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Posted by: HoboSylvain | 2015-01-08 14:18:37 | San Andres, Cauca, Colombia
Keywords: pre-hispanic, UNESCO, WHS
Although it's considered the second most important archeological site in Colombia, and receives far less visitors than the one in San Augustin, I believe this site is more important because of the complexity of the site. Both sites have similar statues but in Tierradentro they are placed in richly decorated underground burial chambers while in San Augustin they are showcased in an exterior environment. The Tierradentro thumbs were created around years 600 to 900, before their people apparently vanished.

The tombs are almost the only traces that remains from the people who built them, and our main source of knowledge about them.  The tombs, which seem to have been shaped and decorated to represent the houses the people were living in give a good indication about their way of living.  We know they were mostly farmers (growing corn, beans and yucca/potato) and made small settlements in the valleys while some families were living on the slopes near their fields.  They lived in oval-shaped houses made out of wood and dirt with thatched roofs.   

The tombs are carved from the semi-hard volcanic rock making up the mountains in this area.  They  come in various sizes, from about 2 m wide up to 12 m wide.  The smaller ones were most probably individual burial sites while the larger were collective ones or destined for the elite of the community which was led by chiefs and priests.

Model of one of the larger tombs.

All tombs are richly decorated by paintings made of red and black pigments representing geometrical forms or animals.  Many statues representing either animals or humans were also found in the area, and it's believed the statues came a few centuries after the tombs were created.

The tombs are grouped in four different clusters: Segovia (the largest number of tombs accessible) and the close-by El Duende, El Aguacate which offer a stunning view over the valleys and San Andrés.  There's also another location of interest (El Tablón) which feature statues gathered there from various locations.

Hard to visit

Tourists guides will indicate you the approximate distance and time between each of those locations, but that they don't tell you is that you have to hike though the mountains... going up and down following the curves of the relief.  It's only a small trail on the side of the mountains.  The tombs are usually located on top of mountains.  To go from one site to the other, for the closest ones, you have to drop about 150 m down to the valley, then rise yourself another 200 m, over a path of maybe 2 km.

I have very good legs so hiking up on the side of the mountain isn't really an issue for me.  My problem is going back down because I have vertigo and a not-so-good sense of balance.  I usually sweat more going down than up, because of the stress.  It usually takes me more time going down than going up, to give you an idea of my challenge.   I did reach one of the burial site but then I returned along my path instead of continuing to the next location because the terrain was quite hard and I the anticipation of going back down the major mountain ahead wasn't thrilling at all.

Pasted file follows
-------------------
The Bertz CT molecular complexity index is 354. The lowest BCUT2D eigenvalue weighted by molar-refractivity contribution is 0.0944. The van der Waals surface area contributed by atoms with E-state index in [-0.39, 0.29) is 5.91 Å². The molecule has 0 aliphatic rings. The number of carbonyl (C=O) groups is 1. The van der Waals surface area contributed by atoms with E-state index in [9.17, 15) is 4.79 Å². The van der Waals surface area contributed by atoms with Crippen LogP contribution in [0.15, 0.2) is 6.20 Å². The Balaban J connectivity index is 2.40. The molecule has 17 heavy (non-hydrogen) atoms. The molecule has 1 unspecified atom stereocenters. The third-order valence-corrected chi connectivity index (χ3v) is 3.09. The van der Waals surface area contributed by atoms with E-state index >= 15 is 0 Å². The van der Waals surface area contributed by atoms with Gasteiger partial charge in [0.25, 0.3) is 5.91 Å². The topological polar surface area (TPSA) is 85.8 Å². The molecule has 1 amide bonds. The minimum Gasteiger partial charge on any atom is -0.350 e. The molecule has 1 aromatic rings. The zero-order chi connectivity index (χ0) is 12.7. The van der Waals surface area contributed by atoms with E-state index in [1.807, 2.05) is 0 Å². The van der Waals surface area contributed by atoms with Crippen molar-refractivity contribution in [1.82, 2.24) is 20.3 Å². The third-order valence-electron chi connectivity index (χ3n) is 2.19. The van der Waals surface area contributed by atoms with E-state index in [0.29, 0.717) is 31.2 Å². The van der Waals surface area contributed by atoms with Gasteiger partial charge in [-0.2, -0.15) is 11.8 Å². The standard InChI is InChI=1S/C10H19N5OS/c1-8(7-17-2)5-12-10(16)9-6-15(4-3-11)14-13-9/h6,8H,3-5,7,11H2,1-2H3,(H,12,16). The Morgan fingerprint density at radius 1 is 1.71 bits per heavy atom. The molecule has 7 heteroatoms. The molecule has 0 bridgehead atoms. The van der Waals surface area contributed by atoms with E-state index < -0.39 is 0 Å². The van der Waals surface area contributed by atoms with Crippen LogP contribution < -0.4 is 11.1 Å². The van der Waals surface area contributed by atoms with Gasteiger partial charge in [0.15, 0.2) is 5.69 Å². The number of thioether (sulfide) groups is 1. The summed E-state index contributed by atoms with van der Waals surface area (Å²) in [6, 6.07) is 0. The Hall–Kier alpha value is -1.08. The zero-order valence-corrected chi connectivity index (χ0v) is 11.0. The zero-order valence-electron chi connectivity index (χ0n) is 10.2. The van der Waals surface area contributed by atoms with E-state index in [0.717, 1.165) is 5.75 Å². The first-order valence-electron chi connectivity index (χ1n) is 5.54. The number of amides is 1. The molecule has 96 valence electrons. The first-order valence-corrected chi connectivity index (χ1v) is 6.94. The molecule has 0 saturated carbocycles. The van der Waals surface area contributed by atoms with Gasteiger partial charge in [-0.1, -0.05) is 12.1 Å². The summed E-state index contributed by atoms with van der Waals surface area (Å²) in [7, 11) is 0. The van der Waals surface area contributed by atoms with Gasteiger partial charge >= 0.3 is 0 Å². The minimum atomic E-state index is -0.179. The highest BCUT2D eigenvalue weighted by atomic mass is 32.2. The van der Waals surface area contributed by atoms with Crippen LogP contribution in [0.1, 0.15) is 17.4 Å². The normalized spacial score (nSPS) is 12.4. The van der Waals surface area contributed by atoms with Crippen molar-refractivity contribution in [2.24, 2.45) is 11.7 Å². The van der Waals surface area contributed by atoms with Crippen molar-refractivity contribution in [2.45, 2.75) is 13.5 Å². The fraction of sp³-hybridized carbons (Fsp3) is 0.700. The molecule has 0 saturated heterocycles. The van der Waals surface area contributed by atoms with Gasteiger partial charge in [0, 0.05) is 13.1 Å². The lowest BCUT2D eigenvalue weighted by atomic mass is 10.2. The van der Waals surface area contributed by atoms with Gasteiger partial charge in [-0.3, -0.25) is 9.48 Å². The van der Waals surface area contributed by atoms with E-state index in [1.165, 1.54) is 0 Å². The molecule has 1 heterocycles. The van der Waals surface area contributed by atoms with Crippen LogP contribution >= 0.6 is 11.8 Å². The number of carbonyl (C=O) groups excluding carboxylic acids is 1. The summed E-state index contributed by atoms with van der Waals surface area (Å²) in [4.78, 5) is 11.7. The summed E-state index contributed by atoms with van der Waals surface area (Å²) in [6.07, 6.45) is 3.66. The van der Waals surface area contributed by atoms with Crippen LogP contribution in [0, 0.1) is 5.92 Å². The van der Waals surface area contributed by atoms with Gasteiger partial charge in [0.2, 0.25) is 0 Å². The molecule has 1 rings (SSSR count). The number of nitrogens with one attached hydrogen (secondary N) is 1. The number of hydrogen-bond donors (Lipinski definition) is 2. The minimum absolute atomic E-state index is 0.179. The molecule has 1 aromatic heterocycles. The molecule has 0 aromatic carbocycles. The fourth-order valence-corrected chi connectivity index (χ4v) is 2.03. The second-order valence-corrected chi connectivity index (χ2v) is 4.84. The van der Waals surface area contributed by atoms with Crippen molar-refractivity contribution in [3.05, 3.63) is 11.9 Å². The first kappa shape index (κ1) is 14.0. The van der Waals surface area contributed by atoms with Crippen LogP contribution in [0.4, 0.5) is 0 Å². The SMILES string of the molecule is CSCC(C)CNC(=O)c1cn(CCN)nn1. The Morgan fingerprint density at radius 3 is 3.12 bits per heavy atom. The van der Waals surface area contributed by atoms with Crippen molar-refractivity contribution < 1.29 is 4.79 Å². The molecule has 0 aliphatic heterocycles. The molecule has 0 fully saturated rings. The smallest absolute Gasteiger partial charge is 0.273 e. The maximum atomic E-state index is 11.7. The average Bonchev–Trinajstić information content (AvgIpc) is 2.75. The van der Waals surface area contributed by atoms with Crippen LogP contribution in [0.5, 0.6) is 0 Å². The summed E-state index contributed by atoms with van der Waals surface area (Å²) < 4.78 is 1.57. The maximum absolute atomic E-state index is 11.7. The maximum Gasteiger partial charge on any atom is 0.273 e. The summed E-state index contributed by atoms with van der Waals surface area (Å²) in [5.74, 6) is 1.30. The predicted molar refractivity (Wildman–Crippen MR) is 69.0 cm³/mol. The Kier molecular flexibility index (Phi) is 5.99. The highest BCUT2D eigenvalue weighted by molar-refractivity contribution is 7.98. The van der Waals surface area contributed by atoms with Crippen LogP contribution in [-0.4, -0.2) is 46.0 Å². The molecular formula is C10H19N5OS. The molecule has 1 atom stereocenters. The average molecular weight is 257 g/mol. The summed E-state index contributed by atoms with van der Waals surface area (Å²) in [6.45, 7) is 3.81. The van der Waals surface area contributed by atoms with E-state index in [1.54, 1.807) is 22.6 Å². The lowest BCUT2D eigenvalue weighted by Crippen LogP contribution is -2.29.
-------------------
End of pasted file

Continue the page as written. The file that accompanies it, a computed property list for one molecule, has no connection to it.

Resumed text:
Site of Alto San Andres.

Then, once at the tombs sites, the passageway to get down to the rooms is very small, so for big and tall people like myself, it's not a piece of cake... neither for my large feet on the small narrow steps.  Again, I had an obstacle there.  So, no, I can't say I have fully explored the sites or have fully appreciated them, but the archaeological museum on the site presents replicas of the tombs and illustrations.

The whole loop through the various 5 locations and the museums is about 14 km.  They say it can be done in about 7 hours, plus the museums.  The sites are opened from 8 AM to 4 PM... so a total duration of 8 hours, leaving you no margin for pauses.  Some people do all that in a single day, but it's preferable to do it in two days.  The grand loop is cut in halves roughly by the road passing through the area... so you can do one half of the loop one day, the other the next day.  Your admission passport is good for two days anyway, so you don't have to pay again the second day.

If you have only one day and are good at hiking, I would suggest you do the large trail going through the San Andres and the Aguacate sites, that offers you great sites to visit and a wonderful view from the top of the mountains at the Aguacate location.  That trail will take you about 4 hours to complete.  Then go the museums and hike to the nearby sites of Segovia and El Duende before returning to the museums and your hostal.


This kind of underground burial chambers can be found from Mexico to Argentina, but nowhere in such quantity and concentration as in Colombia, especially in the Tierradentro area.  But more importantly than the numbers, the ones here are unique by the care of their architecture and decoration.  That's why the site was placed on the UNESCO list in 1995.

Paintings on one the walls

Related posts:
Ouro Preto
Modern Ensemble of Pampulha
San Agustin site
Stone spheres of the Diquís valley
Southern Guatemala


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